A ruling by the Seoul High Court that declared that Monsanto and Dow must pay a hefty fine for the damages caused by Agent Orange used in the Vietnam War over forty years ago has been overturned.
About 7,000 South Korean Vietnam veterans were looking to receive roughly $61 million in damages from the two largest producers of Agent Orange, a defoliant that is known for it’s teratogenicity, having been linked to cancer, birth defects and other illnesses, several generations later.
South Korea sent about 300,000 troops to the Vietnam war where the US was spraying Agent Orange in Operation Ranch hand, 16,000 of which sued Dow and Monsanto for the pain and suffering endured from the toxic exposure for approximately $4.4 billion in a smaller court in 1999 but they lost the suit.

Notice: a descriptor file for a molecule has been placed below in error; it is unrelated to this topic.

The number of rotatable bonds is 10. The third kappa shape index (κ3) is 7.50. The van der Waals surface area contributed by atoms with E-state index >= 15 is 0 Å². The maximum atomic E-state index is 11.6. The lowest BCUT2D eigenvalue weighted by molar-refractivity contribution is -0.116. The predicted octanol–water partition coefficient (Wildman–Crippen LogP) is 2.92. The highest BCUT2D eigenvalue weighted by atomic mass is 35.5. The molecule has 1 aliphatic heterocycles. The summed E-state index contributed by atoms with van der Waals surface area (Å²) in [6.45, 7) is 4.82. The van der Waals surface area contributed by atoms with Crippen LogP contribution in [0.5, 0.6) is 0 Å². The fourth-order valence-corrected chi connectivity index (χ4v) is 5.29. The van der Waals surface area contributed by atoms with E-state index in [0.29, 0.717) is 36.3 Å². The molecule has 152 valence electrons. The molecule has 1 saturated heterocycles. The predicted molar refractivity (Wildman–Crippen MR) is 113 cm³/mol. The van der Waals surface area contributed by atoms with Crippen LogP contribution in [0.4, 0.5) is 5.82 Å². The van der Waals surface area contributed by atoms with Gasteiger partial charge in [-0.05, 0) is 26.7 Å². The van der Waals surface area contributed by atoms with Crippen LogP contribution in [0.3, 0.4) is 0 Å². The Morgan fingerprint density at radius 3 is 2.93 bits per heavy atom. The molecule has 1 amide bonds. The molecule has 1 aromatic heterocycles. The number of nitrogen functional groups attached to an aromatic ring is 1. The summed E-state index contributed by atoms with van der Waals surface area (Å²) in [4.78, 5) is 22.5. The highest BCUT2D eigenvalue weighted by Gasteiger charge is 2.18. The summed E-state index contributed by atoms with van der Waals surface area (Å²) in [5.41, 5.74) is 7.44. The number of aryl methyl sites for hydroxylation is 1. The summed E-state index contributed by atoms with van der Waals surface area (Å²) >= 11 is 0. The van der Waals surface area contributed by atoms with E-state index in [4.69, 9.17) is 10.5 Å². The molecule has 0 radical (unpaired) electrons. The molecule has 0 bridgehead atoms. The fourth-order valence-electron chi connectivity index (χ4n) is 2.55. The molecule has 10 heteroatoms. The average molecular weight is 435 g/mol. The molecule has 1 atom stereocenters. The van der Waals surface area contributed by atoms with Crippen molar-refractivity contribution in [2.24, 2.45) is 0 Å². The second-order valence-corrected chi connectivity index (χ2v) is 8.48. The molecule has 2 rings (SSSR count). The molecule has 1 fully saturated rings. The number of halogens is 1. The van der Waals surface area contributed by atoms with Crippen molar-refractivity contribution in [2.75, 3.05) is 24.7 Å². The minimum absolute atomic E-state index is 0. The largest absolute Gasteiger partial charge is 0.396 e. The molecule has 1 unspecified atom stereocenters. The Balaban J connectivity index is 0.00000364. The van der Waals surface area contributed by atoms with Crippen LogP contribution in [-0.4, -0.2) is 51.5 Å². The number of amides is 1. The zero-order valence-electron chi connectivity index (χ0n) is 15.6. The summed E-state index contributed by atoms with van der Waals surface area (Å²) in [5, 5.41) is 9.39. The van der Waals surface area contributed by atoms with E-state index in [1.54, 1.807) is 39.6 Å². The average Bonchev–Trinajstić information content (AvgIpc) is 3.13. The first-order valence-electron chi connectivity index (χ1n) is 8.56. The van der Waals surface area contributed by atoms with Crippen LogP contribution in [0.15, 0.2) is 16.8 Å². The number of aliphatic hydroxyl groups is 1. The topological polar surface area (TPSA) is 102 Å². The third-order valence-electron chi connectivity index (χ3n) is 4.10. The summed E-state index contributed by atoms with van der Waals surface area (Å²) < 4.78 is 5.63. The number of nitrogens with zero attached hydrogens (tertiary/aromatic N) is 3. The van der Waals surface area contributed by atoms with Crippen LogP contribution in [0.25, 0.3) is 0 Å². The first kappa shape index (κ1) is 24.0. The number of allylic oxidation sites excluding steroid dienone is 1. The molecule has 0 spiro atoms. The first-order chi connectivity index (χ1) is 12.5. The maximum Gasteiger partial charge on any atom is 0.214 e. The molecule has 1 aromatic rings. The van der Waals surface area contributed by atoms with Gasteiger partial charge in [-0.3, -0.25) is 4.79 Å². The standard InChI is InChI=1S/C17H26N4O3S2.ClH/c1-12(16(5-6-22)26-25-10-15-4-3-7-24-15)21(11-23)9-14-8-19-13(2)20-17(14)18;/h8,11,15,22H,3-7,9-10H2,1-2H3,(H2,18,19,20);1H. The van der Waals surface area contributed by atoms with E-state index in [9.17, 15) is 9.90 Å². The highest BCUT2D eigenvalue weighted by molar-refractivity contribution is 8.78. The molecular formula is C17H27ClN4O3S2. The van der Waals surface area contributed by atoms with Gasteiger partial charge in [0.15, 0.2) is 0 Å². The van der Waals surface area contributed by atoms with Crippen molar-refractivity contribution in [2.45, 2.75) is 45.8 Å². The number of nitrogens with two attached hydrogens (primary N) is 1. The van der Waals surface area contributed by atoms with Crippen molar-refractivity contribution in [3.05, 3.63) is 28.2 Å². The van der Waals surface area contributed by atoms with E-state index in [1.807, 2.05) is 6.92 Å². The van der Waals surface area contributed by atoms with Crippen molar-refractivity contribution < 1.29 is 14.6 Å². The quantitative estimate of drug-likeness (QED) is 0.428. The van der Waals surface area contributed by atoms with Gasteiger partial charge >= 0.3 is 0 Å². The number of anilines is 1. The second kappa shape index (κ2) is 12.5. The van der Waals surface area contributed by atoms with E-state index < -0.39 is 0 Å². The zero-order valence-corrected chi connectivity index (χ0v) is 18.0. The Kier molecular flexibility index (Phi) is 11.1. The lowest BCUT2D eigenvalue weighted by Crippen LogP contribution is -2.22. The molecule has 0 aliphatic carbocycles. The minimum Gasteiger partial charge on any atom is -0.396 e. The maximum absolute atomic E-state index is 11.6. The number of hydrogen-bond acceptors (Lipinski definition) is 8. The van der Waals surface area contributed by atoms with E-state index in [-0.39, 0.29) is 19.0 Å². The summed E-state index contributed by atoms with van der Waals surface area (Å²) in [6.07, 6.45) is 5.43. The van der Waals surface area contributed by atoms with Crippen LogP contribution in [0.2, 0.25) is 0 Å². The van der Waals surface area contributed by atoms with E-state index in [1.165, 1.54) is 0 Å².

Monsanto has been telling the public for decades that the chemical is safe, despite having known of the dangers and carcinogenicity of the unavoidable dioxin contained within for more than a decade prior to the war. Dow has responded to the lawsuit in disagreement to the results, claiming that there wasn’t sufficiently clear evidence that the damage was caused by Agent Orange, citing U.S. court rulings.
About 1,000 veterans will protest the court’s ruling on Monday. The U.S. companies have compensated New Zealand and Australian war veterans for damages.
We can’t believe that these companies are still maintaining that Agent Orange is nothing, and that they aren’t taking responsibility for damage from such an awful chemical, one that has hurt both people and the environment. Although it is not surprising, it is still disheartening. What’s your take, LivLunatics?